A leading Montrose GP has accused health chiefs of going back on their word over the provision of beds in north east Angus.
Following the announcement that inpatient beds at Montrose Royal Infirmary will be axed within a month, town doctor Dr Kristien Hintjens has raised grave concerns for the future of elderly patients, saying dying pensioners will have “nowhere to go”.
She claimed a pledge that alternative arrangement would be fully in place before the March 19 closure has not been met.
The ward closure is part of Angus Health and Social Care Partnership’s review of inpatient care across Angus.
Under the new care model plans, inpatient bed numbers will go down and no longer be provided at Brechin or Montrose Infirmaries. Brechin Infirmary has been non-operational since October 2015 and it will not reopen.
AHSCP has described Montrose Infirmary as an “environment no longer suitable for the delivery of modern healthcare.”
Any patient remaining in the facility after March 19 will be cared for until their discharge can be arranged.
GPs will continue to be able to admit patients to an Angus inpatient hospital bed by contacting Angus Medicine for the Elderly consultants, or directly to Ninewells as appropriate.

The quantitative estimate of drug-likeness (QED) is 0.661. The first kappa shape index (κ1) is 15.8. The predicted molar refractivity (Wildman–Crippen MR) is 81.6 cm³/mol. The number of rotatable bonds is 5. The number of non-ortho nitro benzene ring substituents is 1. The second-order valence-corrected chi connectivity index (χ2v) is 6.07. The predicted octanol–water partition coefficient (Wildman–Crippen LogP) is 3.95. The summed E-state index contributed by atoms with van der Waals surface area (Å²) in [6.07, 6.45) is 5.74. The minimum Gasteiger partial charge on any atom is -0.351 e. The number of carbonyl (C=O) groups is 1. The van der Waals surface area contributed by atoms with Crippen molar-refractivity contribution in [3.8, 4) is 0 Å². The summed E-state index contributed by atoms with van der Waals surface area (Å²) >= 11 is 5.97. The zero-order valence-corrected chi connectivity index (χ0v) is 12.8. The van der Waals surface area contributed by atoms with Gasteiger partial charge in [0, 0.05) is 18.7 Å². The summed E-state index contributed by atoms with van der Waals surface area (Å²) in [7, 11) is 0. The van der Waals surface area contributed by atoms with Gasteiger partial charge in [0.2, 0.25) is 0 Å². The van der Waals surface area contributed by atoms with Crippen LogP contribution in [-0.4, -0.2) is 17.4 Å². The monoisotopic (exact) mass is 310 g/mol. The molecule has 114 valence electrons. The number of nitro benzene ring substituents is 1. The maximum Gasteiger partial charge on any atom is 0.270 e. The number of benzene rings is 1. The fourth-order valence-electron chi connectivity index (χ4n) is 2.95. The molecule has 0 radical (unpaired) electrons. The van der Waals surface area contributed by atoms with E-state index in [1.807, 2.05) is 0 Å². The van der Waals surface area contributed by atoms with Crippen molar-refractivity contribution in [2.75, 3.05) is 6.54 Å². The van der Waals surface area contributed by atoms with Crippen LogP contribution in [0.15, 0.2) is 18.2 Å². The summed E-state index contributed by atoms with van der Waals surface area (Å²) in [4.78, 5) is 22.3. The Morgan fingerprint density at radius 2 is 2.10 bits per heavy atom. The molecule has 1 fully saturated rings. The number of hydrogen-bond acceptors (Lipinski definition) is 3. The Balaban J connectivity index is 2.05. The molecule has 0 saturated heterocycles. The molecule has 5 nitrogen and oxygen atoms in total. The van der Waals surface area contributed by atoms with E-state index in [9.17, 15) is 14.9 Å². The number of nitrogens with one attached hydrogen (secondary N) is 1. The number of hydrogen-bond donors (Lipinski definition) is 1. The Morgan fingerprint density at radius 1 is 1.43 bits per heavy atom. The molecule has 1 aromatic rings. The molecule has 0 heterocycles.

Inpatient care for stroke, Psychiatry of Old Age, Medicine for the Elderly, and palliative care services will be delivered from Stracathro Hospital, Whitehills Health and Community Care Centre in Forfar and Arbroath Infirmary.
Dr Hintjens of the Townhead Medical Practice at the Links Health Centre in Montrose has slammed the move.
She said: “This is dreadful news. I knew it was coming but not so soon.
“We have nowhere else for our dying patients to go if they are too ill to be managed at home. What on earth are we to do?
“Dr Alison Clement (AHSCP clinical director) gave us her word that the unit would not close until appropriate alternative resources were in place (intermediate care beds perhaps in local nursing homes?) in NE Angus.
“Angus HSCP will say that GPs will be able to admit patients to Angus beds – this is not possible at present, as the Medicine for the Elderly team have said that they prefer patients to go to Ninewells first for assessment, then to Stracathro.
“This is high risk for frail, older, ill patients as moving from one place to another risks a confusional state called delirium which can take months to settle, and the higher risks of falls, broken hips, and hospital acquired infections in large hospitals is well known.
“At present I envisage all patients who would have been transferred to Montrose Infirmary from Ninewells going to Stracathro instead, if they have beds, and those who would have been admitted directly for supportive care or end-of-life care to be admitted to Ninewells Hospital instead.
“It seems that GPs really have no voice in this issue. It looks as if we will lose income, lose resources and so have to work even harder than we are already to try and maintain people at home for even longer, be it with acute illness or palliative care needs, as they will invariably resist admission to Ninewells Hospital.”